What is ISO 27001?
We explain what ISO 27001 is and how it relates to IT management systems
ISO 27001 is an international standard for IT systems that provides the policies and procedures for keeping a company's IT assets secure. It forms part of the wider ISO 27000 family of IT standards that all refer to information security management systems, but specifically deals with unifying a business's security processes into one management platform.
The framework is largely designed to keep a company's risk management strategy in check by helping to identify any issues that could represent a risk to data and creating processes and procedures to prevent similar instances occurring in the future.
ISO 27001 incorporates all the systems, guidelines and certifications needed to help a business analyse its processes. Prior to its implementation, companies were forced to rely on a number of separate services for handling data risk, resulting in massive inefficiencies.
For example, parts of a business may have been identified as high risk, and would have had appropriate processes and policies in place to help mitigate that. However, other parts of a company may have been neglected.
The development of ISO 27001 in the 1990s allowed for processes to be brought under a single standard, and therefore manage components of a business inside a single management system. This can then be seen by managers across the entire organisation as a whole, rather than each having responsibility for a single section.
The standard has also received significant updates since its development, most notably in 2013. Originally based on just five 'clauses', which serve as the objectives of the standard, the update increased this to 10.
1. Scope of the standard2. How the document is referenced3. Reuse of the terms and definitions in ISO/IEC 270004. Organizational context and stakeholders5. Information security leadership and high-level support for policy6. Planning an information security management system; risk assessment; risk treatment7. Supporting an information security management system8. Making an information security management system operational9. Reviewing the system's performance10. Corrective action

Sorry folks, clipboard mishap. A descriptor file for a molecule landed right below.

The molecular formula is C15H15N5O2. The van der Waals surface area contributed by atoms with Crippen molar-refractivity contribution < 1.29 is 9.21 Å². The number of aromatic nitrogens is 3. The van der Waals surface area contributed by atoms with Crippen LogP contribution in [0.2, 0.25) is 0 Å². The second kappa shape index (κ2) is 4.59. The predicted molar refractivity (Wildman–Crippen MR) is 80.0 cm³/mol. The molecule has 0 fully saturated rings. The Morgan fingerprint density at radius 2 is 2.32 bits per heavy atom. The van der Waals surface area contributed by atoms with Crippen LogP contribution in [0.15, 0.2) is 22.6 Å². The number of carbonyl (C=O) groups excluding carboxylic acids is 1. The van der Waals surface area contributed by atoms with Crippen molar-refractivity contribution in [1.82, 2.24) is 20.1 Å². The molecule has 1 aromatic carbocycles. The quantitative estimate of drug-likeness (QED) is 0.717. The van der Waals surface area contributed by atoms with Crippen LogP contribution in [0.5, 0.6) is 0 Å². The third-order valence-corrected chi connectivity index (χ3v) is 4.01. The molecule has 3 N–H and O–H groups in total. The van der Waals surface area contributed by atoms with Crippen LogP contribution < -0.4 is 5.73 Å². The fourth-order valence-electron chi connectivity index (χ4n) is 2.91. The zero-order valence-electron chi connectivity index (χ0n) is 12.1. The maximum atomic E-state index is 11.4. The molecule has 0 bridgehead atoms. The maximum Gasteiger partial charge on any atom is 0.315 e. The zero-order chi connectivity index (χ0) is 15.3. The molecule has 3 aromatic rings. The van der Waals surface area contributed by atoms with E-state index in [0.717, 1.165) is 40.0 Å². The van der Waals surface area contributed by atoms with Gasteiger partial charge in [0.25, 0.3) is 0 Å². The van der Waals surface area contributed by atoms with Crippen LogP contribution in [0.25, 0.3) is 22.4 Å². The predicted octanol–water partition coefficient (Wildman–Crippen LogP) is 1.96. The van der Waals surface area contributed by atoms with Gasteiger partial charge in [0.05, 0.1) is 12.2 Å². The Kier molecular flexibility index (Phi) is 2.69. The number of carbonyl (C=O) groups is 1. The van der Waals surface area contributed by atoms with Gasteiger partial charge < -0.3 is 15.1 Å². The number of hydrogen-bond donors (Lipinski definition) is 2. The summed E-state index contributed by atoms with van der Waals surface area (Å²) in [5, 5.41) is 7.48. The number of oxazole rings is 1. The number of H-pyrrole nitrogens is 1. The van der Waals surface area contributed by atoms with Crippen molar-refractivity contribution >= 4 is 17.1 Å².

History of ISO 27001
Guidance around IT security was first introduced in 1992 when the Department of Trade and Industry (DTI) published a code of practice or IT security management.
In 1995, the British Standards Institute republished it as BS7799. This was revised over the years and in 2000, it was fast-tracked as an ISO and became ISO 17799.
In 2002, this was updated and a second part introduced - BS7799-2, an Information Security Management Specification, rather than a code of practice. This update entered the ISO fast track in 2005 and became the ISO27001.
It was updated significantly in 2013, overhauling how ISO27001 works. One major change was addressing the trend of using databases to store information rather than only physical documents.
Key guidelines in ISO 27001
Although there are many requirements of ISO 27001, the primary concerns (and those that are audited in order for an organisation to become certified) are that management must continuously analyse the businesses security risks, design and implement a collection of security controls and how to manage risks and adopt an overall management process that ensures the business is never left open to risk and that security needs are continuously addressed. Specifically, ISO 27001 requires management to:
- Examine the organisation's security holes through risk assessments
- Design and implement a comprehensive suite of security controls
- Define the scope of the ISMS
- Adopt new processes to ensure new security controls meet the needs of the business
How to become certified for ISO 27001
Gaining certification in ISO 27001 is a great way to demonstrate your company's commitment to data security, and show that you take security management seriously. When faced with two organisations, clients will usually pick the one that's certified over the one that isn't.
ISO 27001 certification is undertaken by third-party certification bodies and the processes each will analyse varies greatly.
Before the audit begins, the company's management will decide upon the parts of a business that will be certified upon completion. This can be the entire organisation or just a department or division, depending on what the management deems suitable.
Anything not included in this initial scope will not be certified and therefore, if only part of the business is certified, there are no guarantees the rest of the organisation is sticking to the guidelines.
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